He we use an assumption that probability of AI creation is distributed linearly along the interval of AI research - which is obviously false, as it should grow to the end, may be exponentially. If we assume that the field is doubling, say, every 5 years, Copernican reasoning tells us that if we randomly selected from the members of this field, the field will end in after the next doubling with something like 50 per cent probability, and 75 per cent after 2 doublings.

TL;DR: anthropic + exponential growth = AGI to 2030.

Comment by avturchin on When to use quantilization · 2019-02-06T12:28:58.573Z · score: 3 (3 votes) · LW · GW

Someone maybe interested what is "quantilization" in a more layman terms, and it is explained in the section 2 of Jessika's article.

Comment by avturchin on Greatest Lower Bound for AGI · 2019-02-06T11:44:38.093Z · score: 1 (1 votes) · LW · GW

Gott's equation could be found in wiki and the main idea is that if I am randomly observing some external process, its age could be used to estimate its future time of existence, as, most likely, I observe it somewhere in the middle of its existence. Gott himself used this logic to predict the fall of Berlin wall when he was a student, and it actually failed in predicted timing, when Gott was already a prominent scientists and his article about it was published in Nature.

If we account for the exponential growth in AI, and assume that I am randomly taken of all AI researchers, the end will be much nearer - but all it becomes more speculative, as accounting for AI winters will dilute the prediction etc.

Comment by avturchin on Greatest Lower Bound for AGI · 2019-02-06T10:25:08.770Z · score: 2 (2 votes) · LW · GW

ups, yes.

Comment by avturchin on Greatest Lower Bound for AGI · 2019-02-06T10:23:30.965Z · score: 1 (1 votes) · LW · GW

BTW, exactly this paper is wrong, as could be seen that from his bet about predicting the age of OLD gods. The doomsday argument is statistical, so it can't be refuted by nitpicking example with specific age.

Comment by avturchin on Greatest Lower Bound for AGI · 2019-02-05T21:29:15.970Z · score: 6 (4 votes) · LW · GW

2019, based on anthropic reasoning. We are randomly located between the beginning of AI research in 1956 and the moment of AGI. 1956 was 62 years ago, which implies 50 per cent probability of creating AGI in next 62 years, according Gott's equation. This is roughly equal to 50/62 = 0.81 per cent of yearly probability.

Comment by avturchin on What are some of bizarre theories based on anthropic reasoning? · 2019-02-05T08:40:26.872Z · score: 1 (1 votes) · LW · GW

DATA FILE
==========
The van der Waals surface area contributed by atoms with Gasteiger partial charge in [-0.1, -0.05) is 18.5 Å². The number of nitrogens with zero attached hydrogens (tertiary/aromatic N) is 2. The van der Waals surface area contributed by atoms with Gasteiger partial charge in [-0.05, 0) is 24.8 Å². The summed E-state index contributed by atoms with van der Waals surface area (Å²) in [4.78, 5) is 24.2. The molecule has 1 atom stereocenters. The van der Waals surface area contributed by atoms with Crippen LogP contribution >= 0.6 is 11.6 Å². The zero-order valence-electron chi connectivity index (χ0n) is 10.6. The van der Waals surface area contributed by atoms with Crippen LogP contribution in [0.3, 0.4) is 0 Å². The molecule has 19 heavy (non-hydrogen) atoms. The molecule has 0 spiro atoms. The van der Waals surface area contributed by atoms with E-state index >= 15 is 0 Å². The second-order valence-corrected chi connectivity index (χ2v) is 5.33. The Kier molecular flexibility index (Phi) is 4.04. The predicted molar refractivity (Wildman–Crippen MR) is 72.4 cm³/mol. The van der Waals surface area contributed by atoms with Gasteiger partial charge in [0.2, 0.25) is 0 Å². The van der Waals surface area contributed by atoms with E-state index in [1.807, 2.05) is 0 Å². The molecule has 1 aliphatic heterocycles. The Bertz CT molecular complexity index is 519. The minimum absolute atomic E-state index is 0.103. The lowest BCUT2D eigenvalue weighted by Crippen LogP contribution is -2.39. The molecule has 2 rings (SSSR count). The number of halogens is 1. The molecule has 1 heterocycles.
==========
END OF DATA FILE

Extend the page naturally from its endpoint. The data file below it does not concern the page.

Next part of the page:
We are not currently in the situation of s-risks, so it is not typical state of affairs.

Comment by avturchin on What are some of bizarre theories based on anthropic reasoning? · 2019-02-04T20:32:23.207Z · score: 8 (5 votes) · LW · GW

I have an urge to create a complete list:

Immortality is impossible.

AI with IQ significantly higher than human is impossible, Arxiv

We will kill aliens, Arxiv

S-risks are rare.

You could manipulate probabilities by forgetting things, flux universe.

Earth is a typical civilization in the whole multiverse. Nothing interesting everywhere.

Climate change could be much worse existential risk because of the observational selection effects and underestimated fragility of our environment.

We could cure past suffering via some advance acausal trade as well as resurrect the dead.

You are now in the middle of your life. You will not die in the next second (reverse DA).

We could blackmail any future AI using reverse RB and make it safe.

We could use random strategy to escape Fermi paradox.

Comment by avturchin on (Why) Does the Basilisk Argument fail? · 2019-02-04T18:36:05.952Z · score: 1 (1 votes) · LW · GW

If Omega suggests you a blackmail, it calculated that there is some probability that you will accept it.

Comment by avturchin on (Why) Does the Basilisk Argument fail? · 2019-02-04T18:34:23.654Z · score: 2 (2 votes) · LW · GW

In real life, you can reverse blackmail by saying: "Blackmail is serious felony, an you could get one year in jail in US for blackmail, so now you have to pay me for not reporting the blackmail to the police" (I don't recommend it in real life, as you both will be arrested, but such aggressive posture may stop the blackmail.)

The same way acausal blackmail by AI could be reversed: You can threaten the AI that you had precommited to create thousands other AI which will simulate all this setup, and will punish the AI if it tries to torture any simulated being. This could be used to make a random paperclipper to behave as a Benevolent AI and the idea was suggested by Rolf Nelson. I analysed it it details in the text.

Comment by avturchin on (Why) Does the Basilisk Argument fail? · 2019-02-04T09:39:41.515Z · score: 4 (3 votes) · LW · GW

I think that RB fails because of human laziness – or more generally speaking, because human psychology can't process acausal blackmails. Thus nobody change his-her investment in beneficial AI creation based on RB.

However, I met two (independent of each other and of RB-idea) people who hoped that future AI will prize them for their projects which increase probability of AI's creation, which basically the same idea presented in more human language.